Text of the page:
Charlie Chaplin would put on a disguise and sneak into the movie theatre where his latest blockbuster was playing. He would find a place in the back of the house and watch for the reaction of the audience. He was already successful; he had made a fortune. By the time he walked into the cinema, the picture had already been released, so at that point of retrospect, there was, in fact, nothing more he could actually do. When asked why the master of imposture did such a thing, his simple response was; “Because I care.”
How many of us feel the same way? How many of us make a point of going back to our customers or clients in an anonymous way to find out what they really think?
For those of us who do not, is it because we simply don’t care? Is it because of time constraints? Or maybe, is it because we have become inflexible and unwilling to change what we have created? Do we consider the product we offer as standard and fair; some people like it, and some do not, and there is no pleasing everybody?
Some years ago I was having lunch with my family at a good restaurant in London; the sort with a celebrity chef’s name above the door. Everything was a little too rich for my then six-year-old daughter. Instead we asked for some plain chicken and they were happy to oblige. When it arrived, my little girl asked for ketchup. The unsophisticated request turned the maître d’s face from looks of bemusement to utter repulsion, but in fairness, he summoned and immediately dispatched a flunky to purchase a bottle before the meal went cold.
Did the anointing of Heinz’s best condiment dilute the chef’s reputation? Did he come flying out the kitchen, cleaver in hand, and expel my child, throwing her tomato-soused dish after her? Of course not! And because of that we returned; many and several times over. Incidentally, now my little girl is twenty-four and she has learned to live without the dreaded sauce, although she still enjoys it as a dip for cucumber. Bonkers but true.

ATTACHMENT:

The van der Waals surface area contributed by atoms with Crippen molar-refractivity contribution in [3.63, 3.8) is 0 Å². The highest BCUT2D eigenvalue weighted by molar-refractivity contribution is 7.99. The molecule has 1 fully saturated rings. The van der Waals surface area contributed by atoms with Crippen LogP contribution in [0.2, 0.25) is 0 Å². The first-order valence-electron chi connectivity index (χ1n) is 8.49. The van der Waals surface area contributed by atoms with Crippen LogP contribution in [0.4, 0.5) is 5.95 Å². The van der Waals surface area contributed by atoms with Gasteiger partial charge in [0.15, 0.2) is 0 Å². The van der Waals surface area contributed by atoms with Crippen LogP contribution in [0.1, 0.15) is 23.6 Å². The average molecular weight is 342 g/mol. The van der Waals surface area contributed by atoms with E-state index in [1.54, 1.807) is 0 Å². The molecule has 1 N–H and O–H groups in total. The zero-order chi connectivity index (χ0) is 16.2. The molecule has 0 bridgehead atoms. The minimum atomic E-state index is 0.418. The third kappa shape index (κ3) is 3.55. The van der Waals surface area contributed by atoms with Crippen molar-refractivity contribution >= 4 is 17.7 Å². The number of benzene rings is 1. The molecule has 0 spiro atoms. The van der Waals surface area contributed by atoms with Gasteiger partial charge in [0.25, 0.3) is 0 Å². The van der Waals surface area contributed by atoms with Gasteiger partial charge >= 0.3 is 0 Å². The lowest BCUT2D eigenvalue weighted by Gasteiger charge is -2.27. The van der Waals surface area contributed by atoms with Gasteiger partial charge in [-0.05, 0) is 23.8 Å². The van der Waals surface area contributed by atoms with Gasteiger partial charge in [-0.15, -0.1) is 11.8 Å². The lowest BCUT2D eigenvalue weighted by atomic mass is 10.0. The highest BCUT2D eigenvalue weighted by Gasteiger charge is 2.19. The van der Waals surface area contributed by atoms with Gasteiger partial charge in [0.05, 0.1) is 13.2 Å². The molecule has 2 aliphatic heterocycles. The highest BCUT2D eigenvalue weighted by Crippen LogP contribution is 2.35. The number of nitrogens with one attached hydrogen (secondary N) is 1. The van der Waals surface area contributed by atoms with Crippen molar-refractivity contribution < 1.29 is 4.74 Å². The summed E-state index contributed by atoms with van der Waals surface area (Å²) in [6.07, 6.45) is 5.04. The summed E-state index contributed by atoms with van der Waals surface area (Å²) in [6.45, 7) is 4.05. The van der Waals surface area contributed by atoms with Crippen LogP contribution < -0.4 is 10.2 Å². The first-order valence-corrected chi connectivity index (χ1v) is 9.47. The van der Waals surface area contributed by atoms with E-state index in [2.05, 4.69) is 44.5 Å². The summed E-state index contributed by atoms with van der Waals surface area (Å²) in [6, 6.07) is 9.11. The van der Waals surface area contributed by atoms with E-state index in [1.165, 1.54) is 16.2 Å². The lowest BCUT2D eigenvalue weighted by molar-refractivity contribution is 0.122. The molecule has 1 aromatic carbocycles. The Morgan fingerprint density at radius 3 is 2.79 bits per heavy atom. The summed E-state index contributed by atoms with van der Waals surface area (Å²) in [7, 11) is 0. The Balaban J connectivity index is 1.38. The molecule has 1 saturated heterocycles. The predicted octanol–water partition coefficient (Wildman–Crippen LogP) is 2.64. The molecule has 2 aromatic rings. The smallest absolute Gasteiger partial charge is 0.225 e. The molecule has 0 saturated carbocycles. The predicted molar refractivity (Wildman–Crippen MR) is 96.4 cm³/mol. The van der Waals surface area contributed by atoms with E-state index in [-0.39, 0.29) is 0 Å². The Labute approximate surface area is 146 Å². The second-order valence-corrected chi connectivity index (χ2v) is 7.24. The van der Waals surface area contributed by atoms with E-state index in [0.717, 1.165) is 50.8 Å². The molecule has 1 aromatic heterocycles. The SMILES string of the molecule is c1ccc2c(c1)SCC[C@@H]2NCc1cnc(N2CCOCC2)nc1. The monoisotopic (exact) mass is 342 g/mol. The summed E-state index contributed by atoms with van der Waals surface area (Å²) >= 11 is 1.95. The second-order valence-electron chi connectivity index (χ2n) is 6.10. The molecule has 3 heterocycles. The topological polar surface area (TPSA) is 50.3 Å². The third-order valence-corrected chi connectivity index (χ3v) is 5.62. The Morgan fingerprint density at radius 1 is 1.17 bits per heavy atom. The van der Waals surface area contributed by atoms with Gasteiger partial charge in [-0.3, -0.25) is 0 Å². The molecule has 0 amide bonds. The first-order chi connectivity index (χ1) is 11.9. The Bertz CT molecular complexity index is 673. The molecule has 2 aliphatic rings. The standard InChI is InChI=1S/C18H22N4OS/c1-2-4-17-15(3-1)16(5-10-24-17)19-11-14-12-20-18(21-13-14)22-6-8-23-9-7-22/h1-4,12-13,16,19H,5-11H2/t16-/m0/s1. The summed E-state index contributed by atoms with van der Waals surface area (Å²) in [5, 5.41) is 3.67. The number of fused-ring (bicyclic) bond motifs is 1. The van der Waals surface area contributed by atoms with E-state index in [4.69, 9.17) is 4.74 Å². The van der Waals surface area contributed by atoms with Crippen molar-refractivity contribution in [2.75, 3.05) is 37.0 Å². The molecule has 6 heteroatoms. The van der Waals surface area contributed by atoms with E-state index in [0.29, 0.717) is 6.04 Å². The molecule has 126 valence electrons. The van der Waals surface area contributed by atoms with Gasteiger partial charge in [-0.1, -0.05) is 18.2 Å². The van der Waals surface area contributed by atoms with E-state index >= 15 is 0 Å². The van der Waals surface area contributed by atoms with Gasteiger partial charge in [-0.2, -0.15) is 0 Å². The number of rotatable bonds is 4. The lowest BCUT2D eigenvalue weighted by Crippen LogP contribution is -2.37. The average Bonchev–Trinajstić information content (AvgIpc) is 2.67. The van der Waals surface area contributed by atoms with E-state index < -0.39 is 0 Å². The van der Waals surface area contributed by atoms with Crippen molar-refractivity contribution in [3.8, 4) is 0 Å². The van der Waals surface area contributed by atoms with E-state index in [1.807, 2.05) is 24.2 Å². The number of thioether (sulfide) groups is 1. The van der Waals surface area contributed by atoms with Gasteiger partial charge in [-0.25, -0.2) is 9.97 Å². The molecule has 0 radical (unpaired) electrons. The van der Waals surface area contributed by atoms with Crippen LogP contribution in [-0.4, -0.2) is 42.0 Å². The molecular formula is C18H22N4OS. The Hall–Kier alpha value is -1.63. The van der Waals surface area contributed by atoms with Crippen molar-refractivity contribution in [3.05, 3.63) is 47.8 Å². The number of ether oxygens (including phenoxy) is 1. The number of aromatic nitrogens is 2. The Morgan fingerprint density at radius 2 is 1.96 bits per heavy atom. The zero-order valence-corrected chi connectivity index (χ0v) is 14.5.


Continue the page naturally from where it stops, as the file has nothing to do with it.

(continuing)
SO – how often do we go the extra mile to satisfy our clients? Should we consider this as responding to customer’s needs, or do we see it as a dilution of our brand?
Next time we think about standardizing our offering, perhaps we should take some time to reconsider the “One Size Fits All” mentality. It may well be easy to buy an off-the-peg suit, especially if you are of average build. Indeed, it is far cheaper and instantly gratifying. Certainly, in our age of Amazon Prime, we simply don’t like waiting for much anymore. But the experience of a personal tailor creating your made to measure suit, with the fabric, the lining and the cut of your choice, and preferably made on Savile Row, is infinitely preferable and a much more satisfying long term experience, especially in the wearing. The fact is, following classic lines, but to have them adjusted just for you, cannot fail to make you feel special.
How ironic that in order to demonstrate the idea of aiming for bespoke we should remember the work ethic of a man dressed as a tramp; arguably the first screen actor who so beautifully defined the art of bittersweet comedy, and who demonstrated with tear-jerking empathy the human condition: the late and very great Charlie Chaplin.